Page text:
Discussion: What’s Your Favorite Verse in Torah?

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I forget exactly what prompted this, but somehow, it became a family discussion question of sorts: what is your favorite verse in Torah?

I expected Dad would pick the famous “Tzedek, tzedek tirdof” (“Justice, justice shall you follow”) from Parshat Shoftim from the book of Deuteronomy:

Justice, justice shall you pursue, that you may thrive and occupy the land that the LORD your God is giving you.

Deut. 16:20 (Parshat Shoftim). Deuteronomy 16:20 with Connections (sefaria.org)

But he actually picked a different verse on justice. The verse below comes from Parshat Kedoshim in Leviticus. We read a double parsha, Acharei Mot-Kedoshim this week for our weekly Torah portion.

You shall commit no injustice in judgment; you shall not favor a poor person or respect a great man; you shall judge your fellow with righteousness.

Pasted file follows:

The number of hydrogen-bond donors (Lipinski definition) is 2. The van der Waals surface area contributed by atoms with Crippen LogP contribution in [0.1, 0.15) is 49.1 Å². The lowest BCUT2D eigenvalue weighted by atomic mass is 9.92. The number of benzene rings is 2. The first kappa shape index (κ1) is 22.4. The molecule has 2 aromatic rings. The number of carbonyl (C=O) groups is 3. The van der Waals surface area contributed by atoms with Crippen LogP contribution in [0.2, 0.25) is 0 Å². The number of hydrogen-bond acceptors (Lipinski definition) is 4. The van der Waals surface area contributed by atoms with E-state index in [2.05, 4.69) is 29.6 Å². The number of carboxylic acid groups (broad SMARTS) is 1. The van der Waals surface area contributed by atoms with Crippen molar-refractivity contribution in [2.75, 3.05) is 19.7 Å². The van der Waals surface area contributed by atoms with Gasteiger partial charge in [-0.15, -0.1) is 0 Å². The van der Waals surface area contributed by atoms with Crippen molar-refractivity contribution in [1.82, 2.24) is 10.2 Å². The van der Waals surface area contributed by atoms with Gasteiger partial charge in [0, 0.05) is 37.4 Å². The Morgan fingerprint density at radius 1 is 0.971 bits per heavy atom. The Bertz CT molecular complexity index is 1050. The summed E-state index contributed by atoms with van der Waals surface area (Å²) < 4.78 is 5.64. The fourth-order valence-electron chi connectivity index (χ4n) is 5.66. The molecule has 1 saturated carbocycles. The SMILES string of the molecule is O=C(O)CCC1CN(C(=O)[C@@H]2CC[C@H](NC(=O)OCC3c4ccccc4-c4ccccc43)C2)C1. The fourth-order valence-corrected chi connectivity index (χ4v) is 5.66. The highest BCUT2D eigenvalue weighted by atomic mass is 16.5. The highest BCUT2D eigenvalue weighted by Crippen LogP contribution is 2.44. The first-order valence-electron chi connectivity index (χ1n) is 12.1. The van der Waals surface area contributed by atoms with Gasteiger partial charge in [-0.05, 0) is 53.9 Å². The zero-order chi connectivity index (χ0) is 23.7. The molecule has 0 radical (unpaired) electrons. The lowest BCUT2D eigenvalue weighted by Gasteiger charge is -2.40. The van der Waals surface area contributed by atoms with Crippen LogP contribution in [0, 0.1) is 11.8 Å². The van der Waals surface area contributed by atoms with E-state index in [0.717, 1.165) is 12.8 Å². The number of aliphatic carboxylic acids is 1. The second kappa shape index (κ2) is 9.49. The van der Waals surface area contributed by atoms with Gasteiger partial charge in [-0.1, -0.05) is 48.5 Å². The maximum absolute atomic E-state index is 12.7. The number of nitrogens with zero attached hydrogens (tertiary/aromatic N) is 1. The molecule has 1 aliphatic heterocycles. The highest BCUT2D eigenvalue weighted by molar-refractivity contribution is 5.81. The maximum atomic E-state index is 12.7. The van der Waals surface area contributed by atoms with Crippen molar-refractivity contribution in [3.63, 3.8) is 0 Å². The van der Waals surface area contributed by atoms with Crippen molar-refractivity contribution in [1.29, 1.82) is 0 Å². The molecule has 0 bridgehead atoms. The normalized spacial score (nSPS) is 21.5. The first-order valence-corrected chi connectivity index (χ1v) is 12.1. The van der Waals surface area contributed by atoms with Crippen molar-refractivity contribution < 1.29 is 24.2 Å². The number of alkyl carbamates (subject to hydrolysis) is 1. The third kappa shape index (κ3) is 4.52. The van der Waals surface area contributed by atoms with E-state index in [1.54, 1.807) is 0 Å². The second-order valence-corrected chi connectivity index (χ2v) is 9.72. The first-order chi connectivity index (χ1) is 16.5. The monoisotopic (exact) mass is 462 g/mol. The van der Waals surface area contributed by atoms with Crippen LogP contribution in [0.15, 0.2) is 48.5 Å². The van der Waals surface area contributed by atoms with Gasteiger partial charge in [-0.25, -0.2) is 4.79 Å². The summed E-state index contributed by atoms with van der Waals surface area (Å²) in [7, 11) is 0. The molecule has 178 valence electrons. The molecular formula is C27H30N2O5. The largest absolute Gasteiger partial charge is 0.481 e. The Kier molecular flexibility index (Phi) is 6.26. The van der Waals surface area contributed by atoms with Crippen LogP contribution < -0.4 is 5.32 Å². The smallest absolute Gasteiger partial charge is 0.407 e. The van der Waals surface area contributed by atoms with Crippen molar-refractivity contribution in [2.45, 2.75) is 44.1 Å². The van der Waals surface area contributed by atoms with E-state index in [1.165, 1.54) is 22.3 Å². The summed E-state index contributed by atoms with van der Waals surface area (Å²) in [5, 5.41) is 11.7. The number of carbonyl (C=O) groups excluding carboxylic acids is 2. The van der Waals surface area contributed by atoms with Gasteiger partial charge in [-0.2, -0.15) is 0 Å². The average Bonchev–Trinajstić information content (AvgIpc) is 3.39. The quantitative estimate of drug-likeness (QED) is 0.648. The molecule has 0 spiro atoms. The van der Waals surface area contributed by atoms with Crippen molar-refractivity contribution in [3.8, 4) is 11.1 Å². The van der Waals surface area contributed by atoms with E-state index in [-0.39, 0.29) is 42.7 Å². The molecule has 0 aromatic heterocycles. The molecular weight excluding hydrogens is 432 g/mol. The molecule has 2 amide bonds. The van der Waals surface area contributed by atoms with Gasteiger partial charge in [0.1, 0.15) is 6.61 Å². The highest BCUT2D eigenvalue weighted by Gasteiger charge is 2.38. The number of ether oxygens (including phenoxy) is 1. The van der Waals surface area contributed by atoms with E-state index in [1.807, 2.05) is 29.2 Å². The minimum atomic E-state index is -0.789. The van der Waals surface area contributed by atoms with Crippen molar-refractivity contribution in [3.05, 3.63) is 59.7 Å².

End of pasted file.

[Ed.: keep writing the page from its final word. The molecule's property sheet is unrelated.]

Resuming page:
Lev. 19:15 (Parshat Kedoshim) Acharei-Kedoshim Torah Reading – Parshah (chabad.org)

That one feels extremely relevant today.

Then there’s my brother. When asked the question, without hesitation, my brother immediately quoted this one from memory:

Deut 25:11 If men are fighting one another[1] and the wife of one draws near to rescue her husband[2] from the hand of the one striking him, and she reaches out and grabs hold of[3] his private parts, 25:12 you shall cut off her hand. Show no pity.[4]

Deut 25:11-12 (Parshat Ki Teitzei). A Woman Who Seizes a Man’s Testicles During a Fight, Her Hand is Cut Off – TheTorah.com

My brother is a character. I have to give him points for creativity and humor.

In any case, I ask you the discussion question: What’s your favorite verse of Torah/Bible/Scripture?